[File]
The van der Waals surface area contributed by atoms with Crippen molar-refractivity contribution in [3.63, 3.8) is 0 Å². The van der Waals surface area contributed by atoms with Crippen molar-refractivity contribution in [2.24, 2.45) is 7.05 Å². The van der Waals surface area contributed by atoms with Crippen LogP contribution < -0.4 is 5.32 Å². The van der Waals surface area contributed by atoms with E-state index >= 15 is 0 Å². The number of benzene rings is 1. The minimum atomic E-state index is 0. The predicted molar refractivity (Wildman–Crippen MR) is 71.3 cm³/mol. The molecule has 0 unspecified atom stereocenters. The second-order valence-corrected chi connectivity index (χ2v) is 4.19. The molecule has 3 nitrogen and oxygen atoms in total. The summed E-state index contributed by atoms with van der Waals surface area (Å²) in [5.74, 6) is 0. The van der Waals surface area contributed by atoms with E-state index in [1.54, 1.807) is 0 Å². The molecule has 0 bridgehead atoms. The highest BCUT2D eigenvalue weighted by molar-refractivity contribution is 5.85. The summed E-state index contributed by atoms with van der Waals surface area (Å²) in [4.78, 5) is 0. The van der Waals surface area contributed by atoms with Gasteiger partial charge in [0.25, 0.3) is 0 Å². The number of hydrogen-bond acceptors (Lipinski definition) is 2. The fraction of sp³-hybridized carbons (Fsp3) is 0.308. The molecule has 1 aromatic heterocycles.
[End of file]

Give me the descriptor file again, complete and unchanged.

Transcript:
The van der Waals surface area contributed by atoms with Crippen molar-refractivity contribution in [3.63, 3.8) is 0 Å². The van der Waals surface area contributed by atoms with Crippen molar-refractivity contribution in [2.24, 2.45) is 7.05 Å². The van der Waals surface area contributed by atoms with Crippen LogP contribution < -0.4 is 5.32 Å². The van der Waals surface area contributed by atoms with E-state index >= 15 is 0 Å². The number of benzene rings is 1. The minimum atomic E-state index is 0. The predicted molar refractivity (Wildman–Crippen MR) is 71.3 cm³/mol. The molecule has 0 unspecified atom stereocenters. The second-order valence-corrected chi connectivity index (χ2v) is 4.19. The molecule has 3 nitrogen and oxygen atoms in total. The summed E-state index contributed by atoms with van der Waals surface area (Å²) in [5.74, 6) is 0. The van der Waals surface area contributed by atoms with E-state index in [1.54, 1.807) is 0 Å². The molecule has 0 bridgehead atoms. The highest BCUT2D eigenvalue weighted by molar-refractivity contribution is 5.85. The summed E-state index contributed by atoms with van der Waals surface area (Å²) in [4.78, 5) is 0. The van der Waals surface area contributed by atoms with Gasteiger partial charge in [0.25, 0.3) is 0 Å². The number of hydrogen-bond acceptors (Lipinski definition) is 2. The fraction of sp³-hybridized carbons (Fsp3) is 0.308. The molecule has 1 aromatic heterocycles.